"The Secret Project" is a children's book with some very adult subject matter, relating to the United States' efforts to build the first atomic bomb. Now, a Japanese language version ("Kono keikaku wa himitsu desu") is available after a summer release, and author Jonah Winter spoke to the Mainichi Shimbun via email about why he decided to tell the story of such a terrifying weapon to children.
"The invention of the atom bomb is one of the most important -- and horrible -- moments in human history," said Winter, 55, of the project which made possible the devastating nuclear attacks on Hiroshima and Nagasaki in August 1945.
The 2017 book begins with a rural New Mexico schoolhouse principal being informed by the U.S. government that the building would be needed "for important government work." The school is closed, and soon after "the most brilliant scientists in the world" begin to arrive.
The scientists in the Manhattan Project referred to the bomb they were developing only by the codename "the gadget," and they were immersed in their work day and night. The support staff at the ultra-secret Los Alamos National Lab -- the people who cooked the meals and guarded the perimeter -- were never told what was being researched there. The scientists, the book relates, were trying to beat other countries to the bomb, and development proceeded under the strictest information security.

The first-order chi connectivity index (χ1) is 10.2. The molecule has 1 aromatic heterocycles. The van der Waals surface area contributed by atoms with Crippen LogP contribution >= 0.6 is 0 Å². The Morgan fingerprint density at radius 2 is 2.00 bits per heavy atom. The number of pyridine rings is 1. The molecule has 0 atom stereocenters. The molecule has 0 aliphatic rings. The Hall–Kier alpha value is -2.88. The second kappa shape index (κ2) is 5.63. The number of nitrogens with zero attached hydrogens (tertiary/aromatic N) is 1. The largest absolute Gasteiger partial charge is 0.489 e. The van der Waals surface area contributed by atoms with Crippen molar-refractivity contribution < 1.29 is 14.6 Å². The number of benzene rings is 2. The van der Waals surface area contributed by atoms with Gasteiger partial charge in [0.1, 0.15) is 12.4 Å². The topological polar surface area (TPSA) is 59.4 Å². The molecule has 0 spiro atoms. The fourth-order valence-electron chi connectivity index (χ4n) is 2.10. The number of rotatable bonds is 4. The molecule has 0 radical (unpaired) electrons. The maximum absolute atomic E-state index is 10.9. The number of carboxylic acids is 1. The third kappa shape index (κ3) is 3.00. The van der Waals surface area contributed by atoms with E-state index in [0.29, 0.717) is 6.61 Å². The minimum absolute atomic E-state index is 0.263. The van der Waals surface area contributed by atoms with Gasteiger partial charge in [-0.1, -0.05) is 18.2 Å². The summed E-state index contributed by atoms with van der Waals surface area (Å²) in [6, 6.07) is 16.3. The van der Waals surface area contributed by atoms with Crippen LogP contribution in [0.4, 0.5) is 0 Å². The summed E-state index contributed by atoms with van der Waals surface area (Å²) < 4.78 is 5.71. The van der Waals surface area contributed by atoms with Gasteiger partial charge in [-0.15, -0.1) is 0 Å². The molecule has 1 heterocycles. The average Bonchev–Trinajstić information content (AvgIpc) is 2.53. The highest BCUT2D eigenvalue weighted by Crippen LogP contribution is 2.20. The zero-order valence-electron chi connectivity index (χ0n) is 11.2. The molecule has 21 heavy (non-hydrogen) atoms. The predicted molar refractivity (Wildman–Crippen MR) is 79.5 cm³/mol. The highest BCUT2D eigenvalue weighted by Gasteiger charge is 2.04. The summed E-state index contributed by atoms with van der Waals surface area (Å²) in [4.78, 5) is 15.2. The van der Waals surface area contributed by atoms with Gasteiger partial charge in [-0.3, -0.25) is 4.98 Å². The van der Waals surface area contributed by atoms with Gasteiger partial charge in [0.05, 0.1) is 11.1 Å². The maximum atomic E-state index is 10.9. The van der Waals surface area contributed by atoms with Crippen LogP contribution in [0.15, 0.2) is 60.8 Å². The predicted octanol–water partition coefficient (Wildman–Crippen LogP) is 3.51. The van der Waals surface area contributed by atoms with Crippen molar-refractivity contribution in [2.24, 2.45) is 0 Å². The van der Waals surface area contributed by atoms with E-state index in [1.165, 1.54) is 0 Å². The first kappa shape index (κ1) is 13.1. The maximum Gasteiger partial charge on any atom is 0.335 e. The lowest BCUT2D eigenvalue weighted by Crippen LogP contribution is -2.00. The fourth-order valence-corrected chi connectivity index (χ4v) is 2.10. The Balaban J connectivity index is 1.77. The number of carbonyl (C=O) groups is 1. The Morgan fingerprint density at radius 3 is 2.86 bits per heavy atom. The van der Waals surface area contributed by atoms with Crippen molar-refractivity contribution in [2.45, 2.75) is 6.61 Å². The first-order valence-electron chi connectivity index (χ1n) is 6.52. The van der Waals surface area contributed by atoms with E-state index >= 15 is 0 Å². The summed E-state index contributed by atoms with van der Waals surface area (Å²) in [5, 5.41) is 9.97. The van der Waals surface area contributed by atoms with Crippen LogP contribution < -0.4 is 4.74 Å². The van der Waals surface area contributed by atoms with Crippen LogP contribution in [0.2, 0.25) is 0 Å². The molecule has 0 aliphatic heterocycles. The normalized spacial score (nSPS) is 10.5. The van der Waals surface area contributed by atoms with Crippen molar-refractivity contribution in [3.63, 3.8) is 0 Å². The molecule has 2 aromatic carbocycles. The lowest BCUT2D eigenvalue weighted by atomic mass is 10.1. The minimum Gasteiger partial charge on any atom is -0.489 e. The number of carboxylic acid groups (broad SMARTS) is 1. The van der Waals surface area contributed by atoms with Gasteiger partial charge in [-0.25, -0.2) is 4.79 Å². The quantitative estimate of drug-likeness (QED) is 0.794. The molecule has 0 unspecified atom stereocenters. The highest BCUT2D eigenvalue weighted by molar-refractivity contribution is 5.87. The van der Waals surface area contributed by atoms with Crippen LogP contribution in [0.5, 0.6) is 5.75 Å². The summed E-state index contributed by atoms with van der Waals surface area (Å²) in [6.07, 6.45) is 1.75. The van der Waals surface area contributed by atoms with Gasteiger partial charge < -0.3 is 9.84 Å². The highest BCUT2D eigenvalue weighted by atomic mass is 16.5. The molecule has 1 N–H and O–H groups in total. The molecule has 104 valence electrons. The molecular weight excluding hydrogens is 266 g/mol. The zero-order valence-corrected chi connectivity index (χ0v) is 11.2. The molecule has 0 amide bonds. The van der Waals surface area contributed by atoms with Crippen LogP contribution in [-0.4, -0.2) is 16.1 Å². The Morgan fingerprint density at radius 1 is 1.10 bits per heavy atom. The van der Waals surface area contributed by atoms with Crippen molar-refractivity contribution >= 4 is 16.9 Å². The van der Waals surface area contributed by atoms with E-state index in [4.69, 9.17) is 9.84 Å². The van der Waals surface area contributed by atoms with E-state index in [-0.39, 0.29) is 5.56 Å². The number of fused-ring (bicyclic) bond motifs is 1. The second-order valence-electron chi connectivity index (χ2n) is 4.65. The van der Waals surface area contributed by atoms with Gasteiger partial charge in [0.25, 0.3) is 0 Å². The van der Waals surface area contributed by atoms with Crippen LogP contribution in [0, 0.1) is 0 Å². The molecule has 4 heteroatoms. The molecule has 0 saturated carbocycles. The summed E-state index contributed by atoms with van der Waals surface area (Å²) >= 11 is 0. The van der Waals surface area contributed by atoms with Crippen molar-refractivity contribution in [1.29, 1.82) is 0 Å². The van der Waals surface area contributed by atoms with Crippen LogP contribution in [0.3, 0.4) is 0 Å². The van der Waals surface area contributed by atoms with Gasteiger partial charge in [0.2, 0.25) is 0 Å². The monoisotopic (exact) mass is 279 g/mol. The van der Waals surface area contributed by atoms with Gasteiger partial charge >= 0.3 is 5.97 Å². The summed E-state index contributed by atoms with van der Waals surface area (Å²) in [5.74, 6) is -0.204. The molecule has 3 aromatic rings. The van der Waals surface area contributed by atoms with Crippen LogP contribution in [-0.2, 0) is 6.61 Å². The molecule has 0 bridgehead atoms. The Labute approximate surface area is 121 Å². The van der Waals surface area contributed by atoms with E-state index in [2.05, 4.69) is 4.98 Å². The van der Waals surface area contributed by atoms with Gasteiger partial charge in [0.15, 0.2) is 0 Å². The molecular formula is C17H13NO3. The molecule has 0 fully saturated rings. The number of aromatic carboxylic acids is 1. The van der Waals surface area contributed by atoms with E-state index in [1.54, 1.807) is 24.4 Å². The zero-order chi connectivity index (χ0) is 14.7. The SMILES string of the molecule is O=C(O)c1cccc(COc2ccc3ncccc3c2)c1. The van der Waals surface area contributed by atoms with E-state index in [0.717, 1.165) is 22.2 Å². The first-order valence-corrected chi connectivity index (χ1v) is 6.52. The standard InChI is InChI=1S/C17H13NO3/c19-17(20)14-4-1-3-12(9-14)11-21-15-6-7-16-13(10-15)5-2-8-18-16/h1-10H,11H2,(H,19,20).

Then, in the middle of the desert, a countdown begins.
That countdown, the tick of the timer down to the world's first atomic detonation, was in July 1945. It was a plutonium weapon, the same type as would be dropped on Nagasaki the following month, three days after the incineration of central Hiroshima by a uranium-based bomb.
Winter noted that "traditional American propaganda about why the bomb was invented and used" insists that the atomic attacks on Japan were needed to shorten World War II and even to save lives. However, "I wrote this book for very young children because I think that children deserve to know the truth," he said of the literary project, which he started in 2015. His mother Janet, 78, did the illustrations for the volume, which was published in the U.S. in February 2017.
The book's second-last page is a countdown to detonation. The final page is blank; no words and no pictures. This was not by accident.
"The book ends wordlessly because there are no words to describe the horrific moment when this weapon of mass destruction was introduced into the world," Winter told the Mainichi. "I would like for my book to represent one small step in America's acknowledgment of this crime against humanity."
The Japanese edition was translated by 70-year-old Yumiko Sakuma, who commented, "I hope this book is able to spur readers to think about how terrible things can go on without us even noticing, and to treasure their own thoughts."
The Japanese edition of "The Secret Project" was released by Suzuki Publishing and retails for 1,620 yen. Inquiries can be made at the publisher at 03-3945-6611 (Japanese language only).
(Japanese original by Emi Aoki, Fukuoka News Department)